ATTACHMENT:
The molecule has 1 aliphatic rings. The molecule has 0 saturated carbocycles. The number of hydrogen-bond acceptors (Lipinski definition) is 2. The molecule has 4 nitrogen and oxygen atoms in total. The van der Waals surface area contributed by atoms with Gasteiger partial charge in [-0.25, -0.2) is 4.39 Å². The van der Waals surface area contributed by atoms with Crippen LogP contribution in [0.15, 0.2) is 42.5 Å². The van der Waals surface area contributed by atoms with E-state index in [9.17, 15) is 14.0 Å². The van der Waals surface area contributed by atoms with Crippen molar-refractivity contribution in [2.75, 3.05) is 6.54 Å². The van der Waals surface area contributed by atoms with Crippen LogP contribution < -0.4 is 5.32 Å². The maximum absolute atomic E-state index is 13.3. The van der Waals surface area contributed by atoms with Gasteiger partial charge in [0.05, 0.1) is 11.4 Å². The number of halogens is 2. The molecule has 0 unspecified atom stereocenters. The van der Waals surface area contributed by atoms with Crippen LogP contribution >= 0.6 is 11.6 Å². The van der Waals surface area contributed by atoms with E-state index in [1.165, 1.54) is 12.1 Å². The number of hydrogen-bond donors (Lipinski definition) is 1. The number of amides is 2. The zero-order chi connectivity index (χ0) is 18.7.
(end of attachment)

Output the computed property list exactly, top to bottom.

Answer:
The molecule has 1 aliphatic rings. The molecule has 0 saturated carbocycles. The number of hydrogen-bond acceptors (Lipinski definition) is 2. The molecule has 4 nitrogen and oxygen atoms in total. The van der Waals surface area contributed by atoms with Gasteiger partial charge in [-0.25, -0.2) is 4.39 Å². The van der Waals surface area contributed by atoms with Crippen LogP contribution in [0.15, 0.2) is 42.5 Å². The van der Waals surface area contributed by atoms with E-state index in [9.17, 15) is 14.0 Å². The van der Waals surface area contributed by atoms with Crippen molar-refractivity contribution in [2.75, 3.05) is 6.54 Å². The van der Waals surface area contributed by atoms with Crippen LogP contribution < -0.4 is 5.32 Å². The maximum absolute atomic E-state index is 13.3. The van der Waals surface area contributed by atoms with Gasteiger partial charge in [0.05, 0.1) is 11.4 Å². The number of halogens is 2. The molecule has 0 unspecified atom stereocenters. The van der Waals surface area contributed by atoms with Crippen LogP contribution >= 0.6 is 11.6 Å². The van der Waals surface area contributed by atoms with E-state index in [1.165, 1.54) is 12.1 Å². The number of hydrogen-bond donors (Lipinski definition) is 1. The number of amides is 2. The zero-order chi connectivity index (χ0) is 18.7.